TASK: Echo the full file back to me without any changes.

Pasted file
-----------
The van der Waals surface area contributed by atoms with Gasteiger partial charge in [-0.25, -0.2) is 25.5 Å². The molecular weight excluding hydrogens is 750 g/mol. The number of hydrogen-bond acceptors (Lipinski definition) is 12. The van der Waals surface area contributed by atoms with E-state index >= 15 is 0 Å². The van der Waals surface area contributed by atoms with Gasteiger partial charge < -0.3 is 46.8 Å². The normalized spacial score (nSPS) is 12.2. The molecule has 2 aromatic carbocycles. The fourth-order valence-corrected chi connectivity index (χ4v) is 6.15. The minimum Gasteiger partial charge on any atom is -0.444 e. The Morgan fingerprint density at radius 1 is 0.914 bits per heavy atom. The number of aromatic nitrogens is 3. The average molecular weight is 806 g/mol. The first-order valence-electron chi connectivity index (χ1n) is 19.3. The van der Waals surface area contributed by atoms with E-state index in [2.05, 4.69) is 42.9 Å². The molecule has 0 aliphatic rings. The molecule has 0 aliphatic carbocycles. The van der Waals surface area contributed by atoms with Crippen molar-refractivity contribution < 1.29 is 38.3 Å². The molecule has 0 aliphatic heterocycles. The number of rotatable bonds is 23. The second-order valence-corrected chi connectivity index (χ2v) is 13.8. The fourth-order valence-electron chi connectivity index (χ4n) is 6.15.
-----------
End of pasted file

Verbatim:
The van der Waals surface area contributed by atoms with Gasteiger partial charge in [-0.25, -0.2) is 25.5 Å². The molecular weight excluding hydrogens is 750 g/mol. The number of hydrogen-bond acceptors (Lipinski definition) is 12. The van der Waals surface area contributed by atoms with E-state index >= 15 is 0 Å². The van der Waals surface area contributed by atoms with Gasteiger partial charge < -0.3 is 46.8 Å². The normalized spacial score (nSPS) is 12.2. The molecule has 2 aromatic carbocycles. The fourth-order valence-corrected chi connectivity index (χ4v) is 6.15. The minimum Gasteiger partial charge on any atom is -0.444 e. The Morgan fingerprint density at radius 1 is 0.914 bits per heavy atom. The number of aromatic nitrogens is 3. The average molecular weight is 806 g/mol. The first-order valence-electron chi connectivity index (χ1n) is 19.3. The van der Waals surface area contributed by atoms with E-state index in [2.05, 4.69) is 42.9 Å². The molecule has 0 aliphatic rings. The molecule has 0 aliphatic carbocycles. The van der Waals surface area contributed by atoms with Crippen molar-refractivity contribution < 1.29 is 38.3 Å². The molecule has 0 aliphatic heterocycles. The number of rotatable bonds is 23. The second-order valence-corrected chi connectivity index (χ2v) is 13.8. The fourth-order valence-electron chi connectivity index (χ4n) is 6.15.